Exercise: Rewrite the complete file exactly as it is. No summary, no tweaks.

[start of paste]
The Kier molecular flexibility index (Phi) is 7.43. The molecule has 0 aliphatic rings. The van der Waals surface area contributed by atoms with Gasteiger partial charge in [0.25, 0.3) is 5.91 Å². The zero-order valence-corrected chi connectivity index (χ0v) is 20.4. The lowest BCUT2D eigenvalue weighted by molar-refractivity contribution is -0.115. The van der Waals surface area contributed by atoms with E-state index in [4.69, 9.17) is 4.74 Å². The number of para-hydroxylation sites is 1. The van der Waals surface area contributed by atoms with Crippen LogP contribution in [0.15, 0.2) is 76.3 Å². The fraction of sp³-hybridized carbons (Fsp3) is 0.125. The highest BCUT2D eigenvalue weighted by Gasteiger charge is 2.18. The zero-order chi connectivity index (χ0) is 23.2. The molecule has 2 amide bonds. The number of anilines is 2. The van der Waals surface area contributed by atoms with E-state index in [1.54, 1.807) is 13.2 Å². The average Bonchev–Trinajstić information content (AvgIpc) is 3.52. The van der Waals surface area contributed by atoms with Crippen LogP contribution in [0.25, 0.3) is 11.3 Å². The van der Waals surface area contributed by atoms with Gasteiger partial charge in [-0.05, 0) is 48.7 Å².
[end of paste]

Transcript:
The Kier molecular flexibility index (Phi) is 7.43. The molecule has 0 aliphatic rings. The van der Waals surface area contributed by atoms with Gasteiger partial charge in [0.25, 0.3) is 5.91 Å². The zero-order valence-corrected chi connectivity index (χ0v) is 20.4. The lowest BCUT2D eigenvalue weighted by molar-refractivity contribution is -0.115. The van der Waals surface area contributed by atoms with E-state index in [4.69, 9.17) is 4.74 Å². The number of para-hydroxylation sites is 1. The van der Waals surface area contributed by atoms with Crippen LogP contribution in [0.15, 0.2) is 76.3 Å². The fraction of sp³-hybridized carbons (Fsp3) is 0.125. The highest BCUT2D eigenvalue weighted by Gasteiger charge is 2.18. The zero-order chi connectivity index (χ0) is 23.2. The molecule has 2 amide bonds. The number of anilines is 2. The van der Waals surface area contributed by atoms with E-state index in [1.54, 1.807) is 13.2 Å². The average Bonchev–Trinajstić information content (AvgIpc) is 3.52. The van der Waals surface area contributed by atoms with Crippen LogP contribution in [0.25, 0.3) is 11.3 Å². The van der Waals surface area contributed by atoms with Gasteiger partial charge in [-0.05, 0) is 48.7 Å².